Log In

Come Join Us!

Are you an
Engineering professional?
Join Eng-Tips Forums!
  • Talk With Other Members
  • Be Notified Of Responses
    To Your Posts
  • Keyword Search
  • One-Click Access To Your
    Favorite Forums
  • Automated Signatures
    On Your Posts
  • Best Of All, It's Free!

*Eng-Tips's functionality depends on members receiving e-mail. By joining you are opting in to receive e-mail.

Posting Guidelines

Promoting, selling, recruiting, coursework and thesis posting is forbidden.

Students Click Here

CJP groove weld

CJP groove weld

CJP groove weld

Hello complete newbie to any sort of welding here. I'm learning to analyze weld strength on the job and I have a question.

I have a connection detail that calls out CJP welds, but it shows a butt weld on one side and a fillet on the other. This is a beam web welded to a column flange.

My question is if a CJP weld is detailed and the parent material doesn't fail does the weld even need to be checked for strength?

RE: CJP groove weld

I have done a FEA model of the whole assembly and the Von Mises stresses are less than allowables at all locations. Do I still require connection calcs?

RE: CJP groove weld

Not unless there is any impact or fatigue loading.

RE: CJP groove weld

Your thinking is generally right, if the parent metal is strong enough to take the loads, a CJP weld should be o.k. if done right. You might ask if that CJP weld on the beam web to the col. flg. was ever designed in the first place, or if it isn’t overkill showing the laziness of the original designer. Fillets on both sides of the web are usually adequate and save prep. time on the beam web and save welding time and consumables. Given the proper process and procedure, the proper weld joint design, matching (some slight over-matching) weld metal and a good welder and weld, the parent metal will control the design of this joint. So you might say ‘o.k. by inspection.’ But, what you have to watch out for is that all of the above are done well, and the detailing and welding don’t introduce stress raisers which defeat the whole idea of an adequate welded joint. Your detail, if I understand it correctly, assumes a one sided groove weld, with a min. land at its root. Then, it is assumed that the fillet on the other side will boil out any imperfections (crap) at the groove root area, and penetrate into good groove weld metal, to give you a full pen weld. Actually, not too bad a concept when done right. But, enough crap at the groove root, and you don’t boil it all out, you just mix it into a defect in the fillet weld. The other thing is, you’ve said nothing about the CJP (?) at the beam flanges, and how they get a full pen. weld in the whole ‘k’ area of the beam web/flg. That can be a great big stress raiser, brittle spot, hard spot, lack of much elasticity or flexibility (too stiff) to tolerate all the multi-directional welding going on right there. That region often shows cracking and defects before it is ever even loaded.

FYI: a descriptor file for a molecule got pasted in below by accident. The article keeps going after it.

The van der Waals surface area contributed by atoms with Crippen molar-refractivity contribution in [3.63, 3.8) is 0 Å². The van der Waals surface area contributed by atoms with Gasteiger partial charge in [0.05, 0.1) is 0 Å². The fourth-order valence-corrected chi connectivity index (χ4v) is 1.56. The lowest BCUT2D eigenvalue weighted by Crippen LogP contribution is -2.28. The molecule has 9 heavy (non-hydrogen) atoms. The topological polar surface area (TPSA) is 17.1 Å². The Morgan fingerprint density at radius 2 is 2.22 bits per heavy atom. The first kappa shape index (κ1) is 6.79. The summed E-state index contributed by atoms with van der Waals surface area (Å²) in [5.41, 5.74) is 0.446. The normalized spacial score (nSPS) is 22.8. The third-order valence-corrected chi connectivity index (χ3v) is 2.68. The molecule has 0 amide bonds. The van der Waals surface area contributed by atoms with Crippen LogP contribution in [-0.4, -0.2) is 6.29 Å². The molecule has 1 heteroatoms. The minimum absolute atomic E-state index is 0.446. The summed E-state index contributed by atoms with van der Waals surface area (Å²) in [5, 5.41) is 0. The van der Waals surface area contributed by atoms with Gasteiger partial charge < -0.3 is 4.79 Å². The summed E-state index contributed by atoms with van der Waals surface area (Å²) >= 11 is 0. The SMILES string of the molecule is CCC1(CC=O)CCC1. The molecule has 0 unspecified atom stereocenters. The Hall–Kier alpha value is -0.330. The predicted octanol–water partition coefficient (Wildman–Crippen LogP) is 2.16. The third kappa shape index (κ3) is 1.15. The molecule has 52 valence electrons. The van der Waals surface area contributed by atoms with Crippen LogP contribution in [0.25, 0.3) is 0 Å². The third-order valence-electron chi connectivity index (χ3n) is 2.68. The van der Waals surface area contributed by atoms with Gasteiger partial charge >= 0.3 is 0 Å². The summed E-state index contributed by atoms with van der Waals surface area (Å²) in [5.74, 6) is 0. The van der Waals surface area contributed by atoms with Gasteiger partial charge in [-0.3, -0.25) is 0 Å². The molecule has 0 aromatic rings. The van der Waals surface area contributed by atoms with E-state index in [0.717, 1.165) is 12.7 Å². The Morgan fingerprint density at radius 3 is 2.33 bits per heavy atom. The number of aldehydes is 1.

RE: CJP groove weld

Quote (LeonhardEuler)

I'm learning to analyze weld strength on the job
Not the ideal approach.

"Everyone is entitled to their own opinions, but they are not entitled to their own facts."

RE: CJP groove weld


Quote (ironic metallurgist)

not the ideal approach

but such is life

Red Flag This Post

Please let us know here why this post is inappropriate. Reasons such as off-topic, duplicates, flames, illegal, vulgar, or students posting their homework.

Red Flag Submitted

Thank you for helping keep Eng-Tips Forums free from inappropriate posts.
The Eng-Tips staff will check this out and take appropriate action.

Reply To This Thread

Posting in the Eng-Tips forums is a member-only feature.

Click Here to join Eng-Tips and talk with other members! Already a Member? Login


White Paper - Reshoring Prototyping and Production
In this whitepaper, we'll provide insight into why and when it makes sense for U.S. manufacturers to reshore prototyping and production, and how companies can leverage the benefits of working with local design, prototype, and manufacturing partners during the pandemic and beyond. Download Now
Engineering Report - Top 10 Defect Types in Production
This 22-page report from Instrumental identifies the most common production defect types discovered in 2020, showcases trends from 2019 to 2020, and provides insights on how to prevent potential downtime in 2021. Unlike other methods, Instrumental drives correlations between a variety of data sources to help engineers find and fix root causes. Download Now
White Paper - Addressing Tooling and Casting Requirements at the Design Stage
Several of the tooling and casting requirements of a part can be addressed at the design stage. If these requirements are not addressed at the design stage, lot of time is spent in design iteration when the design reaches the die caster. These design issues lead to increase in time and cost of production leading to delay in time to market and reduced profits for the organization. Download Now

Close Box

Join Eng-Tips® Today!

Join your peers on the Internet's largest technical engineering professional community.
It's easy to join and it's free.

Here's Why Members Love Eng-Tips Forums:

Register now while it's still free!

Already a member? Close this window and log in.

Join Us             Close